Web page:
Calcutta, Sept. 27: Much as we want sport and politics to be as far apart as one-day cricket is from Tests, the lead-up to the Board of Control for Cricket in India (BCCI) elections in its platinum jubilee year has seen an extraordinary marriage between the two.
From heads of national parties to chief ministers to influential politicians (some even out of 'active' affairs), everybody has been approached either by Union minister Sharad Pawar, who is challenging Jagmohan Dalmiya's hold, or the acclaimed administrator himself.
It's the season of numbers.
Dalmiya, the outgoing president, is backing Haryana's Ranbir Singh Mahendra (currently vice-president from north) to succeed him. It's north's turn to provide the president and, predictably, Pawar is Punjab's nominee.
Strangely, though, the Mumbai Cricket Association (MCA) chief will even represent Punjab at the AGM here on Wednesday-Thursday.
Mahendra, who flew in late in the evening, told The Telegraph that victory was assured. 'I'm one hundred per cent sure,' he said soon after landing, unimpressed by the Pawar-development which isn't many days old.
The action, by the way, has shifted to a city hotel. Team Pawar arrived early today and it's to be seen how soon Dalmiya and Pawar have a one-to-one. So far, the latter has interacted via a suave colleague in the government.
Significantly, Dalmiya is understood to have posed a blunt question during his interaction with that Pawar emissary: Why has the seasoned politician set his sights on the presidency out of turn' West's chance, after all, is going to come after two ' or, at most ' three years.
The Pawar camp remains optimistic, believing that the many states where the Congress is in power will vote for an important ally at the Centre.
'I'm confident Mr Pawar is going to win by at least five votes.... That's not in doubt,' insisted former BCCI president Raj Singh Dungarpur, when contacted in Mumbai.
He is coming tomorrow morning.
That, by any yardstick, is a comfortable margin. But, then, the Dalmiya group is convinced Pawar can manage a maximum of 12, well short of the 16 required ' assuming all 30 affiliated units vote in the secret ballot. The president, in fact, has two votes: The standard one, like the units, and the casting vote.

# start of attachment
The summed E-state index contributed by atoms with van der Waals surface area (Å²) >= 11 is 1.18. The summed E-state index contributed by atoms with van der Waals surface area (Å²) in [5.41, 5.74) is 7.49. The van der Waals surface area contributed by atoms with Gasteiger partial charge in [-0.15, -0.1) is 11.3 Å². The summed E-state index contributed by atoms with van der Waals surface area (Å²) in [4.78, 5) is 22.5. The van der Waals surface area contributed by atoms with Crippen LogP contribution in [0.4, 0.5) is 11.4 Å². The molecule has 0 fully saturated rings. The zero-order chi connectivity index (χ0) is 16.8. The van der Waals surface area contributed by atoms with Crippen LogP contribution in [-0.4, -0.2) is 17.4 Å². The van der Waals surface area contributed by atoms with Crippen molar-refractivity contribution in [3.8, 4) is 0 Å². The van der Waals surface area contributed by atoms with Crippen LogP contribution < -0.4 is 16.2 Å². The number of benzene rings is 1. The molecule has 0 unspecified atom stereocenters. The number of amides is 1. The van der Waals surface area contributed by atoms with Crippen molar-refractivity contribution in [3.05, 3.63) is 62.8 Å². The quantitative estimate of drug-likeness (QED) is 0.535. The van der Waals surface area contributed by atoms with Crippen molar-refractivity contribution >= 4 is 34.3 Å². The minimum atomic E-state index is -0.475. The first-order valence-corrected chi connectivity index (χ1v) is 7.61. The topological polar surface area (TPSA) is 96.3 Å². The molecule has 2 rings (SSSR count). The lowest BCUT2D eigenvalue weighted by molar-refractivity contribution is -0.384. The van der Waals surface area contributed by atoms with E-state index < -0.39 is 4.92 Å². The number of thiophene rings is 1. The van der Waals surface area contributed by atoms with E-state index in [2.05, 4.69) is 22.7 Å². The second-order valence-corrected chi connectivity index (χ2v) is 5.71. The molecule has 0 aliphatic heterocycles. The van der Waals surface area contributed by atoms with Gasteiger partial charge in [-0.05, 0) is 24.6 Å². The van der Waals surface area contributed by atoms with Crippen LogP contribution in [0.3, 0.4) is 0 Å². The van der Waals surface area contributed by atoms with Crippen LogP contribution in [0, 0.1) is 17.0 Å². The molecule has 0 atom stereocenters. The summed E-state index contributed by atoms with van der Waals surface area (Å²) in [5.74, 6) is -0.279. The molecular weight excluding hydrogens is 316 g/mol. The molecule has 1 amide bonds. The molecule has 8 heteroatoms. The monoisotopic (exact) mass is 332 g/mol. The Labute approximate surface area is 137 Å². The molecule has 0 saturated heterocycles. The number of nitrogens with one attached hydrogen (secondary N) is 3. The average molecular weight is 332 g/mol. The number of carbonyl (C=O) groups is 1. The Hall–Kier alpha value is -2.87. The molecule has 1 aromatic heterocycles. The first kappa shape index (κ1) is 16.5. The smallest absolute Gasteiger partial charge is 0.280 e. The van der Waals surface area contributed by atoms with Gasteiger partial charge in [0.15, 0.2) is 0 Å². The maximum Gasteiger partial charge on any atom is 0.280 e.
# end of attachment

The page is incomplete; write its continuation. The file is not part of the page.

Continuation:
Apparently, the Pawar camp is also counting on the three institutional votes (Railways, Services and Universities). However, sources in New Delhi maintain only one will actually go his way. The top reason being two ministries are headed by gentlemen who aren't on back-slapping terms with Pawar.
If the election does become close, every vote is going to be worth a billion rupees. That explains why Pawar's backers requested Samajwadi Party leader and Uttar Pradesh chief minister Mulayam Singh Yadav to try and ensure a high-profile MP from his party represented the state at the AGM and not Dalmiya confidant Jyoti Bajpai.
In an internal decision, though, Bajpai has been authorised to occupy UP's chair. Incidentally, he is the BCCI treasurer and was the Team India manager in the last World Cup.
One learns Gujarat was at the centre of much drama throughout the day. It began with one of the combatants losing support but, later, the state's backing was regained. The head is Congress' Narhari Amin, a one-time deputy chief minister.
Tomorrow, of course, the drama may well be played out elsewhere.
With Pawar busy with strategy till late in the day (after a hurried trip to Raichak), it seems he will fight irrespective of the Dalmiya group's calculated assertion. However, given that the election process doesn't entail formally filing nominations and a cut-off for withdrawals, nothing stops Pawar from eventually deciding to hold back till 2006/2007.
In fact, there's a precedent to an 11th-hour pull out and truce between the big guns: As recently as 1999, the then MCA president, Manohar Joshi, opted out on the morning of the AGM (in Jaipur) after realising his so-called supporters had got the calculations all wrong. That facilitated A.C.Muthiah's unanimous election.
Then, too, Joshi was to come through another zone ' south, possibly as Andhra or Hyderabad's nominee. As a lesson it would have been bitter, but Joshi learn't it in the proverbial nick of time.
If elections are unavoidable on Wednesday, the Dalmiya group is going to be compelled to drop the efficient joint-secretary, Mumbai's Prof. Ratnakar Shetty. As of now, his successor will be former India cricketer and chief selector Brijesh Patel, who has transformed the Karnataka unit.